Government personnel operating social media for official or emergency purposes should undertake a review of how their accounts are managed. Hardening communication platforms should include stepping up password management practices. This will help eliminate the chance of delays to the delivery of critical information or the exploitation of accounts for nefarious purposes, such as issuing false or misleading information.

“To strengthen these platforms against both external and internal attacks by unauthorised personnel, government departments should treat their social media accounts as privileged.”

Hackers know the value and vulnerability of social media today, and are already hijacking official accounts. In 2017, a rogue Twitter employee shut down Donald Trump’s Twitter account for 11 minutes in an act of protest.

Disgruntled employees aren’t the only risk – hackers could use any one of several social engineering techniques, such as phishing, to gain access to passwords for social media. If they did so, they’d be able to issue false statements on a public social media account, potentially causing fear and panic.

Government personnel within specific departments or offices commonly share access to social media accounts. This means that potentially dozens of people throughout an agency have access, admin or editing rights on these platforms. Not least, passwords for these accounts are usually shared between team members, rarely changed, and often re-used across a number of accounts.

Any account with a shared or re-used password can be an easy target for a hacker or corrupt insider. There is also rarely a record of which team member published each post — increasing the possibility of a false alert being deliberate and untraceable.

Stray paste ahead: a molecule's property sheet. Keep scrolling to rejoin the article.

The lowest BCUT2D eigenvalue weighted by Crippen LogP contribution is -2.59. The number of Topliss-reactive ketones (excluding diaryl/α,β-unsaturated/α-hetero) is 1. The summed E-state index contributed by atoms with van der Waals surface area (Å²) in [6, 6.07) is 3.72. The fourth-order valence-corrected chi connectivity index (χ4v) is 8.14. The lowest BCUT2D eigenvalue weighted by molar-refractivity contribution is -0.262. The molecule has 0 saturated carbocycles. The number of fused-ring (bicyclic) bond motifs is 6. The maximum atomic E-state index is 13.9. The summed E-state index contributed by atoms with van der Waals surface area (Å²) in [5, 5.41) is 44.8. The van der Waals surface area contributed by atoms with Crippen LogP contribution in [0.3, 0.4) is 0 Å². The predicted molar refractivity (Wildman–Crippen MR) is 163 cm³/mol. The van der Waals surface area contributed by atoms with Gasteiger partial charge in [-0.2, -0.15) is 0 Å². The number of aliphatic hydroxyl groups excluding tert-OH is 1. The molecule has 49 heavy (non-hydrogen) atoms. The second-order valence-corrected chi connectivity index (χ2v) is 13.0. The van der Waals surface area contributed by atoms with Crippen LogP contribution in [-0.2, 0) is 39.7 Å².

Just two minutes after the missile alert was issued on Twitter in Hawaii, the governor was told it was a false alarm. While other government officials rushed to assure the public there was nothing to worry about, the governor did not tweet for more than 17 minutes. The cause of his silence? He forgot his username and password.

To strengthen these platforms against both external and internal attacks by unauthorised personnel, government departments should treat their social media accounts as privileged. That way, simple acts of forgetting, sharing or re-using passwords won’t cause delays, such as what happened in Hawaii.

Privileged account security tips

As best practice to properly secure and protect social media accounts, government departments should employ privileged account security, including:

  • Arrange transparent access: To make it harder for hackers to find and exploit credentials, authorised users must be able to seamlessly authenticate access to an account without having to remember passwords. This allows for immediate access in emergency situations, such as the incident in Hawaii.
  • Remove shared credentials: Use a digital vault to store passwords and remove the accountability challenges of shared logins. Users will then need to login individually for access to shared social media platforms.
  • Automate password rotations: Continuously changing privileged credentials safeguards against attackers using retired passwords. Regularly automating password changes can also update access privileges, reducing the possibility of an outsider getting their hands on valid credentials.
  • Review account activity: For visibility of individual users’ activity across social media accounts, a record of events can be created. This way, posts can be linked to authorised users, and rogue employees can be more easily identified.

Governments the world over are reviewing their critical infrastructure safeguards and national security precautions. As we continue to see in situations such as those in the US, Hawaii, and Japan, the public has developed a huge level of trust in communications distributed by government organisations.

Social media has become a credible and dependable medium for official communications, and it’s clear these platforms are neither inherently secure nor infallible. It’s critical to re-think how any medium used for official and emergency communications is treated and secured.

[“source=cnbc”]